David Miliband denies leadership plot

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Indy Politics

David Miliband was forced to deny plotting against his brother today amid claims of an ongoing feud over the Labour leadership.

The former foreign secretary called for the party to unite behind Ed, dismissing reports that he was hoping for him to fail as "soap opera".

"I have moved on from the leadership election and so should everyone else," Mr Miliband said in a statement. "Ed won, I stand fully behind him and so should everyone else.

"I called for unity last October and I repeat that now."

The latest wave of speculation over the brothers' relationship has been sparked by an unauthorised biography alleging that the fallout from last year's contest was far worse than either has admitted publicly.

David is said to have effectively accused his younger brother of lying about his conduct in the contest last year.

The revelations have fuelled doubts about Mr Miliband's future at the helm of the party amid criticism of his performance against David Cameron.

Last week's leak of a text of the victory address David Miliband planned to deliver - admitting Labour's economic stewardship had been flawed - did nothing to dampen rumours of divisions.

But in his statement today the elder sibling insisted: "We all have our part to play in supporting Ed and the frontbench team to ensure we expose this Government for its reckless policies that are damaging the country.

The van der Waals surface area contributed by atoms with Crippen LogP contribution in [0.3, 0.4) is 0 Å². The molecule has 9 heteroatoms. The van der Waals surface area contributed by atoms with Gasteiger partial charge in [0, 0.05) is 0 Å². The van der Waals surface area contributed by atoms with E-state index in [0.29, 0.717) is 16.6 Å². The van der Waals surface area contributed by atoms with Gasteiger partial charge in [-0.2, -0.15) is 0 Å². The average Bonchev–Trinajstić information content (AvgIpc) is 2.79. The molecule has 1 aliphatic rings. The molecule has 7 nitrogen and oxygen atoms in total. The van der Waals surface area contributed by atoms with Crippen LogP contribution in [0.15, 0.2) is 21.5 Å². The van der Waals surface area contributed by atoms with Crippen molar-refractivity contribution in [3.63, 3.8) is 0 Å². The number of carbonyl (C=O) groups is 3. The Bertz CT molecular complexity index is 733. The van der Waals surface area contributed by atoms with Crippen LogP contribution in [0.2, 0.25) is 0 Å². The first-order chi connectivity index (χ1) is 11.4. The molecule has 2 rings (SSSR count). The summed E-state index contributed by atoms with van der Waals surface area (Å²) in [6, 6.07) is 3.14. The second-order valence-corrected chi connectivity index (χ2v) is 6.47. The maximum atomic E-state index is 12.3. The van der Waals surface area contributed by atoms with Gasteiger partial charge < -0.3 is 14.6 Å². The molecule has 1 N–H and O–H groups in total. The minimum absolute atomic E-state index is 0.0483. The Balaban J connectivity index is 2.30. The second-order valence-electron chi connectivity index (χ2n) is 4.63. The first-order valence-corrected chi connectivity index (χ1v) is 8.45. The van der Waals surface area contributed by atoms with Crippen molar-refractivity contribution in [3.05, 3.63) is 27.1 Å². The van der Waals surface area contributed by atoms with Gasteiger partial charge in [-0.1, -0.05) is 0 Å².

"The rest is soap opera of which I want no part and the public have no interest."

Ed will try to get back on track tomorrow with a keynote speech acknowledging that some voters see the party as having encouraged a "take-what-you-can approach" among benefit scroungers and millionaire bankers.

According to the book, written by two Labour-supporting journalists and serialised in the Mail on Sunday, Mr Miliband says he went to David's home and told him face to face that he intended to seek the leadership.

But the elder brother apparently denies that such a meeting ever took place.

The book also questions the idea that Ed made a last-minute decision to stand. Instead the former energy secretary is said to have been plotting to eclipse David for years.

The authors, Mehdi Hasan and James Macintyre, refer to reports that Ed tricked his sibling into not challenging Gordon Brown before the 2010 general election to boost his own chances of succeeding.

This is claimed to have sparked a separate rift between Ed and David's respective wives, Justine Thornton and Louise Shackelton. The book says Louise has been "nasty" to Justine and has "cut Ed dead".

The book, Ed: The Milibands And The Making Of A Labour Leader, asserts that the younger brother blames David's team for spreading his nicknames Red Ed and Forrest Gump.

It paints a less-than-flattering portrait of the young Ed, saying he was a "nasal, dull" youth and a "very unusual student" who had no girlfriends in his four years at Oxford and Harvard universities.

The brothers' Left-wing mother, Marion, who "could not stand Tony Blair", is said to have backed Brownite Ed for the leadership. She apparently believes the family will never be the same as a result of the row.

David can reportedly barely bring himself to speak to his brother now, and the two men communicate mainly through officials.